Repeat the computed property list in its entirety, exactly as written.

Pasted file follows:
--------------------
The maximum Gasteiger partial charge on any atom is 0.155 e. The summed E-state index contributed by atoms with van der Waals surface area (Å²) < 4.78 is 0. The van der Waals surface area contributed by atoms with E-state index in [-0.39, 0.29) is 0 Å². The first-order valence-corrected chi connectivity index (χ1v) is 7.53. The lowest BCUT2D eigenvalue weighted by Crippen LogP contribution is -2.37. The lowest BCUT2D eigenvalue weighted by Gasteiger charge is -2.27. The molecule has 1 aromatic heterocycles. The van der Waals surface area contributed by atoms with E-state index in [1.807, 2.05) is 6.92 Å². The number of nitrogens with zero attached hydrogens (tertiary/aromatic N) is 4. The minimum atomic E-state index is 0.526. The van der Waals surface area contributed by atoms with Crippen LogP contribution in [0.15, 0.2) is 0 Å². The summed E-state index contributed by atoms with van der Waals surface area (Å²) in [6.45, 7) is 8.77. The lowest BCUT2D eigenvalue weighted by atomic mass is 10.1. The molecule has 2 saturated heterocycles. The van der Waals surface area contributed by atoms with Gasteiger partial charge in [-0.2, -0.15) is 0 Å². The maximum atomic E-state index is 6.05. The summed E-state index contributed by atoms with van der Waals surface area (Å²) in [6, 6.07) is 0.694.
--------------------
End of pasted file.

The maximum Gasteiger partial charge on any atom is 0.155 e. The summed E-state index contributed by atoms with van der Waals surface area (Å²) < 4.78 is 0. The van der Waals surface area contributed by atoms with E-state index in [-0.39, 0.29) is 0 Å². The first-order valence-corrected chi connectivity index (χ1v) is 7.53. The lowest BCUT2D eigenvalue weighted by Crippen LogP contribution is -2.37. The lowest BCUT2D eigenvalue weighted by Gasteiger charge is -2.27. The molecule has 1 aromatic heterocycles. The van der Waals surface area contributed by atoms with E-state index in [1.807, 2.05) is 6.92 Å². The number of nitrogens with zero attached hydrogens (tertiary/aromatic N) is 4. The minimum atomic E-state index is 0.526. The van der Waals surface area contributed by atoms with Crippen LogP contribution in [0.15, 0.2) is 0 Å². The summed E-state index contributed by atoms with van der Waals surface area (Å²) in [6.45, 7) is 8.77. The lowest BCUT2D eigenvalue weighted by atomic mass is 10.1. The molecule has 2 saturated heterocycles. The van der Waals surface area contributed by atoms with Gasteiger partial charge in [-0.2, -0.15) is 0 Å². The maximum atomic E-state index is 6.05. The summed E-state index contributed by atoms with van der Waals surface area (Å²) in [6, 6.07) is 0.694.